How do I access the set of scopes generated by an ng-repeat?

I suppose at the heart of this is the fact that I don't understand quite how the relationship works between a) the collection of objects that I pass into the ng-repeat directive and b) the collection of scopes that it generates. I can play around with (a), which the ng-repeat scope watches and picks up, but how do I set variables on the scope itself (b)?

My use case is that I have a set of elements repeating using ng-repeat, each of which has an edit view that gets toggled using ng-show/ng-hide; the state for each element is held in a variable in the local scope. I want to be able to trigger an ng-show on a particular element, but I want the trigger to be called from outside the ng-repeat, so I need to be able to access the local scope variable.

Can anyone point me in the right direction (or tell me if I'm barking up the wrong tree)?


Update: Link below was very helpful thankful. In the end I created a directive for each of the repeating elements, and used the directive's link function to add its scope to a collection on the root scope.

  • All scopes created during ng-repeat inherit from the parent scope, so you can easily access the parent scope element from the child scope, but you cannot change the parent scope elements from child scope (holds true for primitive types). Please go through this github.com/angular/angular.js/wiki/Understanding-Scopes Commented Jul 24, 2013 at 8:43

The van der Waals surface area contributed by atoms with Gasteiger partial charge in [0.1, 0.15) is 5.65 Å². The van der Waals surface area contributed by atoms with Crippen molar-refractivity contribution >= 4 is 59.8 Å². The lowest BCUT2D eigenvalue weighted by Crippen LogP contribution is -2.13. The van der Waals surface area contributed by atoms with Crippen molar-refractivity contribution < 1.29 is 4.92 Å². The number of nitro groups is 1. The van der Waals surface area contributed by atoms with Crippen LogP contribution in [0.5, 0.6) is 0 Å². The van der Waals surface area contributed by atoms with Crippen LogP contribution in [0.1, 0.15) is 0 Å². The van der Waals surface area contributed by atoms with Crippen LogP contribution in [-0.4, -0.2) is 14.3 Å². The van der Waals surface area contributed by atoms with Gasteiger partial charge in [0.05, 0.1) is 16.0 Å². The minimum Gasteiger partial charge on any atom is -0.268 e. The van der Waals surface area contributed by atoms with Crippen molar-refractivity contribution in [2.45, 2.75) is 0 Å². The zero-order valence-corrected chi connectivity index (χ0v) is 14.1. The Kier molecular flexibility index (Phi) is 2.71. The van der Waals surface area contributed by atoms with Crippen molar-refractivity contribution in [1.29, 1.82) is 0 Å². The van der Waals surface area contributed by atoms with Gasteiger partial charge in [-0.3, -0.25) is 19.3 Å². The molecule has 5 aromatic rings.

• Thanks - will have a look. My issue is not that I want to access the parent scope from the child scopes but the other way round.
    – Steve
    Commented Jul 24, 2013 at 9:17
  • See stackoverflow.com/questions/14049480/…
    – noj
    Commented Jul 24, 2013 at 9:23
  • Hi thanks for this. I did read that before. My problem isn't about inheritance I don't think, rather the other way round. How do I access the child variables from inside the parent?
    – Steve
    Commented Jul 24, 2013 at 9:25
  • We you can have a look at scope.$broadcast to achieve what your are looking for. Commented Jul 24, 2013 at 10:24

3 Answers 3


Here is a pretty simple way to do what I think you are trying to do (I figured this out when I needed to do something similar):

We know that each repeated item has it's own scope created for it. If we could pass this scope to a method defined on the parent scope, then we'd be able to do what we want with it in terms of manipulating or adding properties. It turn out this can be done by passing this as an argument:


// collection on controller scope
$scope.myCollection = [
  { name: 'John', age: 25 },
  { name: 'Barry', age: 43 },
  { name: 'Kim', age: 26 },
  { name: 'Susan', age: 51 },
  { name: 'Fritz', age: 19 }

// template view
  <li ng-repeat="person in myCollection">
    <span ng-class="{ bold : isBold }">{{ person.name }} is aged {{ person.age }} </span>
    <button class="btn btn-default btn-xs" ng-click="toggleBold(this)">toggle bold</button>

So when we press the "toggle bold" button, we are calling the $scope.toggleBold() method that we need to define on the controller's $scope. Notice that we pass this as the argument, which is actually the current ng-repeat scope object.

Therefore we can manipulate it like this

$scope.toggleBold = function(repeatScope) {
  if (repeatScope.isBold) {
    repeatScope.isBold = false;
  } else {
    repeatScope.isBold = true;

Here is a working example: http://plnkr.co/edit/Vg9ipoEP6wxG8M1kpiW3?p=preview

  • 4
    Cool! I wonder why there is no information about "this" of ng-repeat scope in the AngularJS official site. Commented Sep 4, 2014 at 6:21